The Role of Biomarkers in Atrial Fibrillation

Atrial fibrillation (AF) is the most common sustained arrhythmia and is associated with an increased risk of stroke and cardiovascular mortality.1,2 The prevalence of AF increases with age and reaches approximately 10% in persons ≥80 years. Furthermore, it is projected to increase in the coming decades.3,4 The corner stone of the management of AF patients focuses on relief of symptoms and prevention of AF-associated stroke. However, the AF population is very heterogeneous regarding stroke risk. To address these observations several risk stratification schemes have been developed for AF patients. In 2001 Gage et al presented the CHADS2 score5 that provides clinicians with a structured and simple tool to assess the risk for stroke and the indication for anticoagulant treatment in AF.

Figure 1: Illustration of the AF pathophysiology and areas represented by biomarkers discussed in the mini review.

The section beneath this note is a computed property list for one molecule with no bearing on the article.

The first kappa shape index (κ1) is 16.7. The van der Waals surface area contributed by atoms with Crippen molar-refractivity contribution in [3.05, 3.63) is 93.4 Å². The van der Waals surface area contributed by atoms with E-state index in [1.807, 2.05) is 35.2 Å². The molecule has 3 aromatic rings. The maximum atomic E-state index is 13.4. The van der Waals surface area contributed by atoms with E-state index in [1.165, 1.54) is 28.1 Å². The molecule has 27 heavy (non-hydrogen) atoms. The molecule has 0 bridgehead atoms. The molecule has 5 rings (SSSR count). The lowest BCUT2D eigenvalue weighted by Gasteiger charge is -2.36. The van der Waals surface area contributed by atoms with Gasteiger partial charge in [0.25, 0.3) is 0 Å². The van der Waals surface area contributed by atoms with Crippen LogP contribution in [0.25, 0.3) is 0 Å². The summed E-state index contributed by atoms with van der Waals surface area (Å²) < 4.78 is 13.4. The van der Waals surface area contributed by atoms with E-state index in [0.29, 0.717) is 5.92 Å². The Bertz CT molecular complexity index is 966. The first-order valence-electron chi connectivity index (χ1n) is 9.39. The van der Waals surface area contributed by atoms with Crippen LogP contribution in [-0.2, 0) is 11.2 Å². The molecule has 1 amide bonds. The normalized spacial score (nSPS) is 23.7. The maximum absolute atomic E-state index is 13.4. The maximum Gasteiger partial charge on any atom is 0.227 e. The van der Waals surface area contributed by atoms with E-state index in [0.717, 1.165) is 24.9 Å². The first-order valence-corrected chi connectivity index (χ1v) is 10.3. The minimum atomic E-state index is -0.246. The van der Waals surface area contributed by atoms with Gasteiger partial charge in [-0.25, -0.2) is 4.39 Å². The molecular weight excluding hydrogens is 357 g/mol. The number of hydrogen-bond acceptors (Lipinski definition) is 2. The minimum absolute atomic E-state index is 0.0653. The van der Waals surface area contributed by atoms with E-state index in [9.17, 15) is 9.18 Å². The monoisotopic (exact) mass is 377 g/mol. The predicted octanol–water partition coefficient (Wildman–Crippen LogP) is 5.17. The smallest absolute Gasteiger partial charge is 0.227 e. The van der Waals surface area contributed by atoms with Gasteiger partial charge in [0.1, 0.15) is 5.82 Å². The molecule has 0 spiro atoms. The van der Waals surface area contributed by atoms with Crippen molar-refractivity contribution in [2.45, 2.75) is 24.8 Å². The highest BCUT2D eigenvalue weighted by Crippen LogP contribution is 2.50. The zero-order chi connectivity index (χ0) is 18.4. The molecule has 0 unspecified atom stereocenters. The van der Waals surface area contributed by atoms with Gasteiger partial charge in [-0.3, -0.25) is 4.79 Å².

Figure 1: The Role of Biomarkers in Atrial Fibrillation
With permissions from the European Heart Journal 201325
Recently, vascular disease, age ≥65 years and female gender were added to the CHADS2 score, and make up the widely used CHA2DS2-VASc score.6 Although easy to apply, the clinical risk scores only seem to offer a modest discriminating value for the individual patients, with C-statistics that range from 0.549 to 0.638.6 Biomarkers derived from the blood reflecting inflammation, coagulation activity, renal function, cardiovascular stress and myocardial injury (Figure 1), have an increasing body of evidence showing association with cardiovascular events and may help refine risk stratification and improve care in AF patients.